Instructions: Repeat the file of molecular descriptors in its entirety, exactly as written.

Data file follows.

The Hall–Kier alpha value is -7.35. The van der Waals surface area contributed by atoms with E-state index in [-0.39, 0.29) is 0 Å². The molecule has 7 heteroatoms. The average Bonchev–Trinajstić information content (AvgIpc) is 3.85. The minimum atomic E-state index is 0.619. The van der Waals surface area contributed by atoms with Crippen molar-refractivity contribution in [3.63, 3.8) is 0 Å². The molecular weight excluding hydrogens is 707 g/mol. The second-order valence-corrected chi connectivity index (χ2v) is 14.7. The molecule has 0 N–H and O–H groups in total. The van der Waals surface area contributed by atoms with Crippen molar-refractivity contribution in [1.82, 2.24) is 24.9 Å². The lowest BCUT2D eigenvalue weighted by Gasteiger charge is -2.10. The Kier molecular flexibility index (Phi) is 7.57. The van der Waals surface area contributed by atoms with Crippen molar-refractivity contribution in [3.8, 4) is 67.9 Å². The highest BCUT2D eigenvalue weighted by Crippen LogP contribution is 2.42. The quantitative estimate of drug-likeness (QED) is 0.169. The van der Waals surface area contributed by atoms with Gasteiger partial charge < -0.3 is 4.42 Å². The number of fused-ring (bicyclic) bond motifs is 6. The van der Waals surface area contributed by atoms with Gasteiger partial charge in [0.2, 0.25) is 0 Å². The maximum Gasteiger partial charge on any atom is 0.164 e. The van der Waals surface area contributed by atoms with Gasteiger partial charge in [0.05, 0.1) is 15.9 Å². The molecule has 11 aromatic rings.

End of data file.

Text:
The Hall–Kier alpha value is -7.35. The van der Waals surface area contributed by atoms with E-state index in [-0.39, 0.29) is 0 Å². The molecule has 7 heteroatoms. The average Bonchev–Trinajstić information content (AvgIpc) is 3.85. The minimum atomic E-state index is 0.619. The van der Waals surface area contributed by atoms with Crippen molar-refractivity contribution in [3.63, 3.8) is 0 Å². The molecular weight excluding hydrogens is 707 g/mol. The second-order valence-corrected chi connectivity index (χ2v) is 14.7. The molecule has 0 N–H and O–H groups in total. The van der Waals surface area contributed by atoms with Crippen molar-refractivity contribution in [1.82, 2.24) is 24.9 Å². The lowest BCUT2D eigenvalue weighted by Gasteiger charge is -2.10. The Kier molecular flexibility index (Phi) is 7.57. The van der Waals surface area contributed by atoms with Crippen molar-refractivity contribution in [3.8, 4) is 67.9 Å². The highest BCUT2D eigenvalue weighted by Crippen LogP contribution is 2.42. The quantitative estimate of drug-likeness (QED) is 0.169. The van der Waals surface area contributed by atoms with Gasteiger partial charge < -0.3 is 4.42 Å². The number of fused-ring (bicyclic) bond motifs is 6. The van der Waals surface area contributed by atoms with Gasteiger partial charge in [0.2, 0.25) is 0 Å². The maximum Gasteiger partial charge on any atom is 0.164 e. The van der Waals surface area contributed by atoms with Gasteiger partial charge in [0.05, 0.1) is 15.9 Å². The molecule has 11 aromatic rings.